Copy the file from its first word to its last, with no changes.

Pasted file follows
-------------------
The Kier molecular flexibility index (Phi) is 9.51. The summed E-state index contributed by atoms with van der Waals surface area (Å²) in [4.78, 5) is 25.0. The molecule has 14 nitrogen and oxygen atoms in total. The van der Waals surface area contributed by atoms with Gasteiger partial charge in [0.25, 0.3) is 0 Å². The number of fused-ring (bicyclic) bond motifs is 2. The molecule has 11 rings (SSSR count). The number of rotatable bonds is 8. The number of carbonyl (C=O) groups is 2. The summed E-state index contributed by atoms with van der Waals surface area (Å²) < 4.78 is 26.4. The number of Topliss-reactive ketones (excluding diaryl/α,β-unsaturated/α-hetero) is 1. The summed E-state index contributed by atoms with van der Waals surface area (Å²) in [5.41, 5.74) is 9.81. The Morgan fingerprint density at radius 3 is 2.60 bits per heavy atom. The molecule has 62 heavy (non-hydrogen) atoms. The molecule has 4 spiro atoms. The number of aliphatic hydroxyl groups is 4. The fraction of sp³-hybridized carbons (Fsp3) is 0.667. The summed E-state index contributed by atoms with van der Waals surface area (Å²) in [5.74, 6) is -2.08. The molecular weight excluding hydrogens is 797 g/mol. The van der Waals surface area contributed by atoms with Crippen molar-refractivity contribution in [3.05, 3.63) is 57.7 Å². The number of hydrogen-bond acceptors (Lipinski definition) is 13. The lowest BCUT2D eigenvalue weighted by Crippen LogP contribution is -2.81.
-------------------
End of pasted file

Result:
The Kier molecular flexibility index (Phi) is 9.51. The summed E-state index contributed by atoms with van der Waals surface area (Å²) in [4.78, 5) is 25.0. The molecule has 14 nitrogen and oxygen atoms in total. The van der Waals surface area contributed by atoms with Gasteiger partial charge in [0.25, 0.3) is 0 Å². The number of fused-ring (bicyclic) bond motifs is 2. The molecule has 11 rings (SSSR count). The number of rotatable bonds is 8. The number of carbonyl (C=O) groups is 2. The summed E-state index contributed by atoms with van der Waals surface area (Å²) < 4.78 is 26.4. The number of Topliss-reactive ketones (excluding diaryl/α,β-unsaturated/α-hetero) is 1. The summed E-state index contributed by atoms with van der Waals surface area (Å²) in [5.41, 5.74) is 9.81. The Morgan fingerprint density at radius 3 is 2.60 bits per heavy atom. The molecule has 62 heavy (non-hydrogen) atoms. The molecule has 4 spiro atoms. The number of aliphatic hydroxyl groups is 4. The fraction of sp³-hybridized carbons (Fsp3) is 0.667. The summed E-state index contributed by atoms with van der Waals surface area (Å²) in [5.74, 6) is -2.08. The molecular weight excluding hydrogens is 797 g/mol. The van der Waals surface area contributed by atoms with Crippen molar-refractivity contribution in [3.05, 3.63) is 57.7 Å². The number of hydrogen-bond acceptors (Lipinski definition) is 13. The lowest BCUT2D eigenvalue weighted by Crippen LogP contribution is -2.81.